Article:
Fresh Israeli Face Pushes Economic Message

Benjamin Netanyahu Hopes the Election Will Focus on Iran

Street to Ballot Box: Stav Shaffir, one of the leaders of last year’s social justice protests, is running for a seat in Israel’s Knesset.
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Street to Ballot Box: Stav Shaffir, one of the leaders of last year’s social justice protests, is running for a seat in Israel’s Knesset.

By Nathan Jeffay

Published October 21, 2012, issue of October 26, 2012.
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Lapid is not calling for a major bolstering of the welfare state, but rather improvement in the management of the public sphere. Analysts say his call may resonate with the middle class.

“The feeling that there’s something wrong with the state of the middle class is widespread, (but) when it comes down to translating those feelings in to the political arena many people will say it’s very important but there are other issues,” said Shlomo Swirski, academic director of the Adva Center policy institute. “So many people who marched through the streets of Tel Aviv will probably vote for Yair Lapid whose social policy is far away from Shelly Yachimovich.”

A third serious party with social-economic issues central to its agenda may still emerge. Kadima, which took a black eye over its shortlived coalition with Netanyahu, is currently on the political fringes, polling only in the region of six seats.

But if Kadima manages to recruit a popular figure like former Prime Minister Ehud Olmert, it could revive and strengthen the call for change. Hebrew University academic Manuel Trajtenberg, who wrote the official government report on the protest movement, is also rumored to be considering joining Kadima, which would make the party a very strong player on social-economic issues.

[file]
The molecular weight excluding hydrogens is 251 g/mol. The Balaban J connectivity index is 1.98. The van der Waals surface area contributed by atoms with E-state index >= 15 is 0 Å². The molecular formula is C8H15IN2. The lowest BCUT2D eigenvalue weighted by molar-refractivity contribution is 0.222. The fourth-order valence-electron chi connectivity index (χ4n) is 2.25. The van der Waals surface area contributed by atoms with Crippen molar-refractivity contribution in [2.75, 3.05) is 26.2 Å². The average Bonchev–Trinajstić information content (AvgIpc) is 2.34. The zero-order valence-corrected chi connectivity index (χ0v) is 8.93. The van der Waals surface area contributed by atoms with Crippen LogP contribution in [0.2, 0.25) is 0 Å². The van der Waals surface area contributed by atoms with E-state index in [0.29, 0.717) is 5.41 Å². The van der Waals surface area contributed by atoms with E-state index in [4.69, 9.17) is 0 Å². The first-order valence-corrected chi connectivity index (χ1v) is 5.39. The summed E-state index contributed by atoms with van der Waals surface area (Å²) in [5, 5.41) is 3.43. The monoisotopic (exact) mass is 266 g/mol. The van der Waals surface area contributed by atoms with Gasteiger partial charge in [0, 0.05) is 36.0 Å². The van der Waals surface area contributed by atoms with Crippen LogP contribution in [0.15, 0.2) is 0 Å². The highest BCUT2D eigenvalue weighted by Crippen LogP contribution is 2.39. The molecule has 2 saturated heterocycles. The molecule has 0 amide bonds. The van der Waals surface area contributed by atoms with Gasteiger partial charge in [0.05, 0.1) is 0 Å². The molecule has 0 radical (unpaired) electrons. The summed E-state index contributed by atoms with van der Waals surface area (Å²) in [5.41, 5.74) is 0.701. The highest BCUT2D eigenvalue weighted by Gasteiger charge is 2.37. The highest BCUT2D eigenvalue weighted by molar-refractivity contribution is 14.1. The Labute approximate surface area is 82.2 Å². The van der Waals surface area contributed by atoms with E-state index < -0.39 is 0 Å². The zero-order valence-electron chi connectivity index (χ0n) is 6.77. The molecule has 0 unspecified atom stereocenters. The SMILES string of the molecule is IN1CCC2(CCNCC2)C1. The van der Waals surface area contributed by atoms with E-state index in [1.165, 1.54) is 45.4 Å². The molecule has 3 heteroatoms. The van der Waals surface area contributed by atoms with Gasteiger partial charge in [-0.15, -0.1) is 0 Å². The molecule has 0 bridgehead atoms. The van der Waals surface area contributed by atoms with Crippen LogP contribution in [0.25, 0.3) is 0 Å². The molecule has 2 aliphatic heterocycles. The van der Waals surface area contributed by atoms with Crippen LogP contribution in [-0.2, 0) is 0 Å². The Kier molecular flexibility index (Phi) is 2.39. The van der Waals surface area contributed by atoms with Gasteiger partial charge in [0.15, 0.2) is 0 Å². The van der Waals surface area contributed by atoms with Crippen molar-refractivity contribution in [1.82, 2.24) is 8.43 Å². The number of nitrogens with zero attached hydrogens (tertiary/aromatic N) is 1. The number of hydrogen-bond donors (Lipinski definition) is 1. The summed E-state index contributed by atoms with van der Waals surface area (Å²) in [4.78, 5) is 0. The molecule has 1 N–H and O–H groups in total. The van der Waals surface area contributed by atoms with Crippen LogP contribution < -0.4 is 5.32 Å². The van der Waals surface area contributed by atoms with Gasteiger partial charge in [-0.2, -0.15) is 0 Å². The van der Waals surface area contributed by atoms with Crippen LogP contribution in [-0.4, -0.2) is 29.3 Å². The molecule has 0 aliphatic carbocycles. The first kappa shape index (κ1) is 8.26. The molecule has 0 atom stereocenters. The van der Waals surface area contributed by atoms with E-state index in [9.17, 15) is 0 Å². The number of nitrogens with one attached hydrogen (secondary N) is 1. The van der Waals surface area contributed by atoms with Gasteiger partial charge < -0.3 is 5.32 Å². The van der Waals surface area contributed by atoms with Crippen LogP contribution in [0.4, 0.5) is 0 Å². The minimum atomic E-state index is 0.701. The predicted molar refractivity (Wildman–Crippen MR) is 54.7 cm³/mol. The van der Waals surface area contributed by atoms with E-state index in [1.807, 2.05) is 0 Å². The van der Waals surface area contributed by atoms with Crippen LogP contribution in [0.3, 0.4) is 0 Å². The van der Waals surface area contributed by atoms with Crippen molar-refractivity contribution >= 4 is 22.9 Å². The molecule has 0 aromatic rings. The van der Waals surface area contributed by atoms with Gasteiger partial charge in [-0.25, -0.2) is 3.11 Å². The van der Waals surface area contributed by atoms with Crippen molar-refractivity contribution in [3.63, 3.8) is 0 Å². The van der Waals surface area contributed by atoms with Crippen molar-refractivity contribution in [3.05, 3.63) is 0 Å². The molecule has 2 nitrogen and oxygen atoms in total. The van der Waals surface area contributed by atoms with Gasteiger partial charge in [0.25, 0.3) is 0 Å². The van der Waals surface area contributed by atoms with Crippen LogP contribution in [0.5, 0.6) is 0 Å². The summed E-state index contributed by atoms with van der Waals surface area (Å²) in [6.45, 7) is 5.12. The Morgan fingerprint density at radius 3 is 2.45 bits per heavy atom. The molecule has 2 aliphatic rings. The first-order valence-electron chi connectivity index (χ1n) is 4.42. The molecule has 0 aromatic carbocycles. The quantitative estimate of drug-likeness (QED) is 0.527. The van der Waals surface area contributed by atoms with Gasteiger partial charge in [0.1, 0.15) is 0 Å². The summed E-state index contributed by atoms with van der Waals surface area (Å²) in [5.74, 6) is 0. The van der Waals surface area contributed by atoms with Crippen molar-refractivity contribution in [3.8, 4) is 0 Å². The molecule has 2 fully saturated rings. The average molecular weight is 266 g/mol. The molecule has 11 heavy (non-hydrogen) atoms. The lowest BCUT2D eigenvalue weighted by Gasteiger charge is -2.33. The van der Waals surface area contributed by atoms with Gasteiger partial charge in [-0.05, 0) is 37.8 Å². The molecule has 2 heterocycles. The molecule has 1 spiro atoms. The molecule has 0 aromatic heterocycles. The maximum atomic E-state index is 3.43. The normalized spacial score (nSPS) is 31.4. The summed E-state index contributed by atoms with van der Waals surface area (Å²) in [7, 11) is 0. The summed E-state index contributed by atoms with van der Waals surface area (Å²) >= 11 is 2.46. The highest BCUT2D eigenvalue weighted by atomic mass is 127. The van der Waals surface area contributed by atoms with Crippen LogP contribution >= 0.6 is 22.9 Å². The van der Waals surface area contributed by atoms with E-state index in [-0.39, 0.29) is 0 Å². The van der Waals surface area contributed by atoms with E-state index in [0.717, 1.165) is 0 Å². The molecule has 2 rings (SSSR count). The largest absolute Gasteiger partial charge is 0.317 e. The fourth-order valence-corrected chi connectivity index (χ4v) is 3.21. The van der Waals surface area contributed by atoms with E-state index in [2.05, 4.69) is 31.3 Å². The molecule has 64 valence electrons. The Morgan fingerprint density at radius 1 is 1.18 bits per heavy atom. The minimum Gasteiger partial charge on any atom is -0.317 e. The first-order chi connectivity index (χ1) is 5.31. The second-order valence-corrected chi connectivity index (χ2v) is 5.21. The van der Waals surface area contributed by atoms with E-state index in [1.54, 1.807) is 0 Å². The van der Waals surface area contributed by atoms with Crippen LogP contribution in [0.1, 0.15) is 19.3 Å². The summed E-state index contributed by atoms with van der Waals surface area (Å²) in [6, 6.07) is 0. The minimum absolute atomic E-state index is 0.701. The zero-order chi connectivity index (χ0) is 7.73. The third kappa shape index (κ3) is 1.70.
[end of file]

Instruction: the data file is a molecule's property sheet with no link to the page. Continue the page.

Even Netanyahu may realize he has to emphasize the economy over his preferred territory of national security. In his speech to the Knesset announcing the early elections, he tried to cast himself as the cure rather than the illness.

The Prime Minister boasted that he pulled the Israeli economy out of recession during his four years in office and put it back on a path to growth during a global economic crisis.

The global economic crisis, he said, “threatened to bring down the economy of Israel.” But his “responsible policy” brought “a change in the trend,” leading to Israel’s steady economic growth.

Despite the fact that large parts of the Trajtenberg Report of recommendations, which he commissioned in response to the protests, have not been implemented, Netanyahu is expected to remind voters repeatedly about the popular changes that he has made. At the top of his list are likely to be extending free kindergarten to Israelis from the age of 3 and providing tax credits to working parents.

According to Hermann, who is professor at the Interdisciplinary Center in Herzliya, the national keenness on social-economic issues won’t necessarily work against Netanyahu. “He can say that his government got the message, and put forward a list of policies and future plans dealing with hardships,” she said.

Even though some hope to focus the election campaign on social-economic issues, a flare-up with Iran or battles with the Palestinians could return the discourse to the more familiar territory of security. Many speculate that any such January surprise will only strengthen Netanyahu’s hand as the vote nears.

“The government will be very ready to seize on any opportunity to increase the flames and direct the attention from the social and economic issues,” said Ono Academic College researcher Amir Paz-Fuchs, an expert on Israel’s social protest campaign.

Contact Nathan Jeffay at jeffay@forward.com


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